There’s a darn good chance you’ll bag a couple of squirrels, or maybe three. Back home, clean and rinse them, cut off the loins and legs and fry them in hot oil, using a cast-iron skillet, like hunters have done for decades. You and your family will enjoy an old-school feast for a king!


For millions of people across the country, opening day of dove season in early September officially kicks off another hunting season. In fields and shelterbelts from Texas to Virginia, hunters gather for this annual rite. Small, gray, fast-flying mourning doves are plentiful and challenging to hunt. All you need is a shotgun, a few boxes of inexpensive No. 8 shells and a camo shirt and cap. In addition to a small-game license, make sure you buy a migratory bird stamp, which costs only a few bucks.

Dove numbers are high in most regions during September. Finding a place to hunt can be tricky, but with a little planning and scouting, you can make it happen. On a day off, drive your personal rig around country roads and check fields of millet, milo and cut corn. Look for field edges where grain fields meet pastures and tree rows. The doves’ day revolves around two things—feed and water. Find either or both, along with a good number of birds flying around in the morning or late afternoon, and you’re all set for a good shoot.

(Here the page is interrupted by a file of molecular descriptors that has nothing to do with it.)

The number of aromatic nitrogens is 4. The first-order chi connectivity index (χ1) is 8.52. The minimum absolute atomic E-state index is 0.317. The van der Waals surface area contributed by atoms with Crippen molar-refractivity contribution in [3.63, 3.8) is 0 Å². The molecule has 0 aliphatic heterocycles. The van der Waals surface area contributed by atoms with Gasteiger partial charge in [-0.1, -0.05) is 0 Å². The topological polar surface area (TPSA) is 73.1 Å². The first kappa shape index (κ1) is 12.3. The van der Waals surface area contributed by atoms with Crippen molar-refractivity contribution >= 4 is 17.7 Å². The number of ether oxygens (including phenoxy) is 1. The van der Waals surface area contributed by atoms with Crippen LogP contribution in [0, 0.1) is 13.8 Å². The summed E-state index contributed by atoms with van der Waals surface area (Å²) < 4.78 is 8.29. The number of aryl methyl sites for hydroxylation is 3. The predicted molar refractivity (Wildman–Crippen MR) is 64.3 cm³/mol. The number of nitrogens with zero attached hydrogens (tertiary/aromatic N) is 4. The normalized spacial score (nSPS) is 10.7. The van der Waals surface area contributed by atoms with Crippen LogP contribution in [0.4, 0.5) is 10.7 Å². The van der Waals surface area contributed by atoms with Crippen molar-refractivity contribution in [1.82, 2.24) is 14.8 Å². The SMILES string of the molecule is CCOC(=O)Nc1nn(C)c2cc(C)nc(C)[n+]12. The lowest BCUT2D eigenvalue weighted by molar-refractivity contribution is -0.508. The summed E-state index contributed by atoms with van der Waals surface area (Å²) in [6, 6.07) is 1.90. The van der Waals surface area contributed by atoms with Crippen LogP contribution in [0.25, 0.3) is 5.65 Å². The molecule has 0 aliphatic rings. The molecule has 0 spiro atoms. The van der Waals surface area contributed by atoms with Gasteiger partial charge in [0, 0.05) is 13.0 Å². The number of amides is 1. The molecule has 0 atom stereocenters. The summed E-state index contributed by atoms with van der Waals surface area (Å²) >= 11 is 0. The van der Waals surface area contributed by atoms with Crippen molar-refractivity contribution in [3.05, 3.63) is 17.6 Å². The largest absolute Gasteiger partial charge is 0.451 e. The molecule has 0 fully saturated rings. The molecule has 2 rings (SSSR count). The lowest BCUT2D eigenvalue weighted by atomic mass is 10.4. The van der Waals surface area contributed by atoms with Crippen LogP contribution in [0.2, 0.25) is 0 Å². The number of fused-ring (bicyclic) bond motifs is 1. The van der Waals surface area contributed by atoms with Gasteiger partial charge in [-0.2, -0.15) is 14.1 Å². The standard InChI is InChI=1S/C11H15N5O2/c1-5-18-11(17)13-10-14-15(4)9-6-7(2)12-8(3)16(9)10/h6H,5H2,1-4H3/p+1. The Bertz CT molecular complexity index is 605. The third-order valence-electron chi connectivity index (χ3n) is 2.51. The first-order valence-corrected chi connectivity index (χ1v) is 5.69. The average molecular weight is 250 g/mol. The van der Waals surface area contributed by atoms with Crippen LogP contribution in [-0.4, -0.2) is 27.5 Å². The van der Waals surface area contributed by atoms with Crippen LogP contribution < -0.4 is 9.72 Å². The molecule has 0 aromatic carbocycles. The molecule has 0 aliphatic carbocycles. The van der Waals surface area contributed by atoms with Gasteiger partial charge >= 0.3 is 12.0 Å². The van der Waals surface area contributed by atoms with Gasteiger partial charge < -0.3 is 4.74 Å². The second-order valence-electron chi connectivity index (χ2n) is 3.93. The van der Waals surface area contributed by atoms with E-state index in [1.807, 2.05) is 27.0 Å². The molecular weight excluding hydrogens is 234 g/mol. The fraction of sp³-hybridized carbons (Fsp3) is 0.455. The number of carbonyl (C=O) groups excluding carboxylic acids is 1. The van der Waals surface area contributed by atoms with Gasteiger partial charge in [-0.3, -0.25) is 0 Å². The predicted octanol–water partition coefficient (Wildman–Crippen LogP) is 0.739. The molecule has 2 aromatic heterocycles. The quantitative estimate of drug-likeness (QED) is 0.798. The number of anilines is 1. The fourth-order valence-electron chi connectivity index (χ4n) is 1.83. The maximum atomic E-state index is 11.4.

Be sure to ask and secure permission from the farmer or landowner before hunting any private land. Some state wildlife agencies plant grain fields on public land for dove hunting. Check your state’s hunting website for any such limited opportunities.

Once afield, consider that late in the afternoon, when it cools down a bit, is the best time for big numbers of doves to fly, with the last hour before sunset typically providing the best shooting. Get out there, burn a few boxes of shells and have a ball kicking the season off with a bang.

After the hunt, dove breasts on the grill are magnificent eating! Simply pluck the tiny, dark breast from a bird, remove feathers and skin and rinse. Marinate the breasts for a few hours in Italian dressing. Remove, wrap each breast in bacon (secure it with toothpicks) and grill over medium heat for about 5 minutes or until the bacon crisps. Wonderful!